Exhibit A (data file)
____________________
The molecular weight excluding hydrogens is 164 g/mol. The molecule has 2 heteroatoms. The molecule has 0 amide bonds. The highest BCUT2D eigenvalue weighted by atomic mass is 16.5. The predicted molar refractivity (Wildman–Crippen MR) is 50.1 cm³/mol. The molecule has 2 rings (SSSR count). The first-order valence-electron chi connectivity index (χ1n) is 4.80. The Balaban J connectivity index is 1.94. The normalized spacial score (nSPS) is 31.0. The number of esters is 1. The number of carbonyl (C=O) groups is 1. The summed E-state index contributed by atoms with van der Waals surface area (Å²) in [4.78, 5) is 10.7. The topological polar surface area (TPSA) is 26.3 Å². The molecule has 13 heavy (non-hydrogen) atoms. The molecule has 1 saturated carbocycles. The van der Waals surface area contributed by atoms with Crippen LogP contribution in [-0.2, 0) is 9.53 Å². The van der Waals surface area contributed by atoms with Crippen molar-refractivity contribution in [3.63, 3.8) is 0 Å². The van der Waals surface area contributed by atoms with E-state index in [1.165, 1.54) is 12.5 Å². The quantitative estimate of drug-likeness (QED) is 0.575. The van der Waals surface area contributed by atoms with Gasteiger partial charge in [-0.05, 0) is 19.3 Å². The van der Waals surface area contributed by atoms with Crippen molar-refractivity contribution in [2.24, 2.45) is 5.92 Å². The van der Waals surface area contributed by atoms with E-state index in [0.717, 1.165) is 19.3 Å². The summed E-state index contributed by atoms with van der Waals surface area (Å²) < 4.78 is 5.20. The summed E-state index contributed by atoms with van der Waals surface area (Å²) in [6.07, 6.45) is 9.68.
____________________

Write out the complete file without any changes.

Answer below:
The molecular weight excluding hydrogens is 164 g/mol. The molecule has 2 heteroatoms. The molecule has 0 amide bonds. The highest BCUT2D eigenvalue weighted by atomic mass is 16.5. The predicted molar refractivity (Wildman–Crippen MR) is 50.1 cm³/mol. The molecule has 2 rings (SSSR count). The first-order valence-electron chi connectivity index (χ1n) is 4.80. The Balaban J connectivity index is 1.94. The normalized spacial score (nSPS) is 31.0. The number of esters is 1. The number of carbonyl (C=O) groups is 1. The summed E-state index contributed by atoms with van der Waals surface area (Å²) in [4.78, 5) is 10.7. The topological polar surface area (TPSA) is 26.3 Å². The molecule has 13 heavy (non-hydrogen) atoms. The molecule has 1 saturated carbocycles. The van der Waals surface area contributed by atoms with Crippen LogP contribution in [-0.2, 0) is 9.53 Å². The van der Waals surface area contributed by atoms with Crippen molar-refractivity contribution in [3.63, 3.8) is 0 Å². The van der Waals surface area contributed by atoms with E-state index in [1.165, 1.54) is 12.5 Å². The quantitative estimate of drug-likeness (QED) is 0.575. The van der Waals surface area contributed by atoms with Gasteiger partial charge in [-0.05, 0) is 19.3 Å². The van der Waals surface area contributed by atoms with Crippen molar-refractivity contribution in [2.24, 2.45) is 5.92 Å². The van der Waals surface area contributed by atoms with E-state index in [0.717, 1.165) is 19.3 Å². The summed E-state index contributed by atoms with van der Waals surface area (Å²) < 4.78 is 5.20. The summed E-state index contributed by atoms with van der Waals surface area (Å²) in [6.07, 6.45) is 9.68.